A member of the paramilitary New Guard - a secretive Fascist and ultra-conservative organisation that engaged in widespread violence against Communists and Labor Party members in the 1930s - named Captain Francis de Groot sneaked into the official opening procession disguised as a ceremonial guard riding a horse in the parade. Just before Jack Lang was about to cut the ribbon to open the Harbour Bridge, Captain de Groot galloped up to the ribbon and slashed the ribbon with a sabre and declared the Bridge open in the name of the British Empire. This famous incident caused the New Guard to lose much of its credibility and popularity in the community, and the ribbon was hastily re-tied to be cut for a second time - this time by Lang.

The Dismissal

Early in 1931 Jack Lang released his own plan to combat the Depression, this became known as "the Lang Plan". This was in contrast to the "Melbourne Agreement" which all other State Governments and the Federal Government had agreed to in 1930. While the Melbourne Agreement was orthodox and cautious, the Lang Plan was daring, audacious and radical. Key points of the Lang Plan included:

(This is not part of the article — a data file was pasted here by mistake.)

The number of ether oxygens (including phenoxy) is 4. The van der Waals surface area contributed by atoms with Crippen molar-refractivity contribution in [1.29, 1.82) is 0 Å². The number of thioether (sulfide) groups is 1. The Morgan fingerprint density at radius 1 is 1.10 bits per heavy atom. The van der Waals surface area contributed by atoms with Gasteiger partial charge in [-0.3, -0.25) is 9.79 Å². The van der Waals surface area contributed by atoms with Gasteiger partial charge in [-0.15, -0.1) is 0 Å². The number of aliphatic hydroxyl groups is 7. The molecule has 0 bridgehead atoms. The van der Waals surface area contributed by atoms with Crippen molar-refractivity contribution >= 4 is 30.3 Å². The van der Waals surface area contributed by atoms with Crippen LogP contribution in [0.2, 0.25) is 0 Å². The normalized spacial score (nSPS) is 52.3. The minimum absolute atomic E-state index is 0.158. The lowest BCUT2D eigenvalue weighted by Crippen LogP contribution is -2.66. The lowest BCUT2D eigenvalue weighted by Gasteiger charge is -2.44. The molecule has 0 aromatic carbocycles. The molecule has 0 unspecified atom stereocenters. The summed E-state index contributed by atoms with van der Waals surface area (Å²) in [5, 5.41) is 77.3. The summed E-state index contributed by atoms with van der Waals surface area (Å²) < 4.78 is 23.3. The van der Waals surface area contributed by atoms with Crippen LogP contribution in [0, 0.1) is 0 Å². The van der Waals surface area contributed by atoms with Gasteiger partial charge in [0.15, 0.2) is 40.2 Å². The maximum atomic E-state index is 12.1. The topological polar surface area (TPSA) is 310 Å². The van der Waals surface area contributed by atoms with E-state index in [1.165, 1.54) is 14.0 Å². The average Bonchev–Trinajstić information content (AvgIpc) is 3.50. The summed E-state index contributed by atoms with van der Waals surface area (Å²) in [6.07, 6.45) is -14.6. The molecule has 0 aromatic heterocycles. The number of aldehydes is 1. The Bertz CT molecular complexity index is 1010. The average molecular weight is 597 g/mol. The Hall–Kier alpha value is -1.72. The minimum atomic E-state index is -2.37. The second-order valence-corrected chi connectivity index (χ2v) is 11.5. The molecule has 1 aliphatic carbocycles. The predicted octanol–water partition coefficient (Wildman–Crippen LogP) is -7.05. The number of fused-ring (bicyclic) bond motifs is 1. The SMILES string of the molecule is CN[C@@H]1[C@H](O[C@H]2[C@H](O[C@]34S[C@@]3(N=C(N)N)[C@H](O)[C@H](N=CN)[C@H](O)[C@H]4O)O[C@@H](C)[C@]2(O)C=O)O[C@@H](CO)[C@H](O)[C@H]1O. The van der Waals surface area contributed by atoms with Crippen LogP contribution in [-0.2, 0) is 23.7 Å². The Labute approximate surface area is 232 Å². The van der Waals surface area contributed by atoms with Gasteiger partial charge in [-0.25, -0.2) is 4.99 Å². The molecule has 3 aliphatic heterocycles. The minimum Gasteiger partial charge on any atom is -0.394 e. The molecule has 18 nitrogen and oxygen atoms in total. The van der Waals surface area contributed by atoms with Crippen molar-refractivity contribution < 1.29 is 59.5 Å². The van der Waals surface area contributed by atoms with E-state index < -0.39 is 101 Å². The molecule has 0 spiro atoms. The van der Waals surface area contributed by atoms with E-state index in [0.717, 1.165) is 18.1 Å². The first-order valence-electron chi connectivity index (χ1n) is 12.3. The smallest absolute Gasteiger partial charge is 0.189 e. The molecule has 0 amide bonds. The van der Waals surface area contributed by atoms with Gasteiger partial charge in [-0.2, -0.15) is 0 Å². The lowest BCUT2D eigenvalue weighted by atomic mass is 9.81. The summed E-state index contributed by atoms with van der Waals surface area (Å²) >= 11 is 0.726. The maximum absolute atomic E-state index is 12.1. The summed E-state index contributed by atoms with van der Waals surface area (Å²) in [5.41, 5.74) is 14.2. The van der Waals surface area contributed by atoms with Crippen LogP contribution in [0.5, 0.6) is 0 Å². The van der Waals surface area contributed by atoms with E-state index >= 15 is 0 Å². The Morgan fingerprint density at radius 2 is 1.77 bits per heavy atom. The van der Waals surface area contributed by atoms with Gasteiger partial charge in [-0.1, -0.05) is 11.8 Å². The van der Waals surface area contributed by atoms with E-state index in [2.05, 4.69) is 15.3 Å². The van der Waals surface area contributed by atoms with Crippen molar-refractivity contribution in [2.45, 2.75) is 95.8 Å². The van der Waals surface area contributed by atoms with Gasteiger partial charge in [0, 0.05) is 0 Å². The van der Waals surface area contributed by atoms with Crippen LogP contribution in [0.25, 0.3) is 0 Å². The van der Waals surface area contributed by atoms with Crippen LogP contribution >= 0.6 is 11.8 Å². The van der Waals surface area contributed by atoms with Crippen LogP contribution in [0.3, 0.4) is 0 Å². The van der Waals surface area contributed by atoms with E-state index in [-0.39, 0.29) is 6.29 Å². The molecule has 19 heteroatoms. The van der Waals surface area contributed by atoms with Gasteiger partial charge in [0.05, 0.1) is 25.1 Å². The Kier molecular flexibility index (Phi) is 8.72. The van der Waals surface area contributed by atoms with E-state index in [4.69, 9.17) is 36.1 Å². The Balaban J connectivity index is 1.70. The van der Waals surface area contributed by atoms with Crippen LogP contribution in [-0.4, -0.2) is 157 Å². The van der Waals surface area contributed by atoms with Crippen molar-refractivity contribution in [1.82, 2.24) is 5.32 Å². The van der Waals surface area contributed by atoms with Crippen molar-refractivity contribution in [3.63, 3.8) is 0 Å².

This programme was justified by Lang on the grounds that wealthy investors and bondholders in a far-away land could afford to have their interest payments delayed for a period of time, and that the needs of Australia's own unemployed masses (which reached 28% of the working-age male population in 1932) were much more pressing than meeting debt committments.

Soon afterwards, the Commonwealth Government (ironically, also a Labor Party Government led by Prime Minister James Scullin) passed a law - the Financial Agreement Enforcement Act 1931 - forcing New South Wales to adhere to its debt commitments and to cut government spending. Jack Lang refused outright.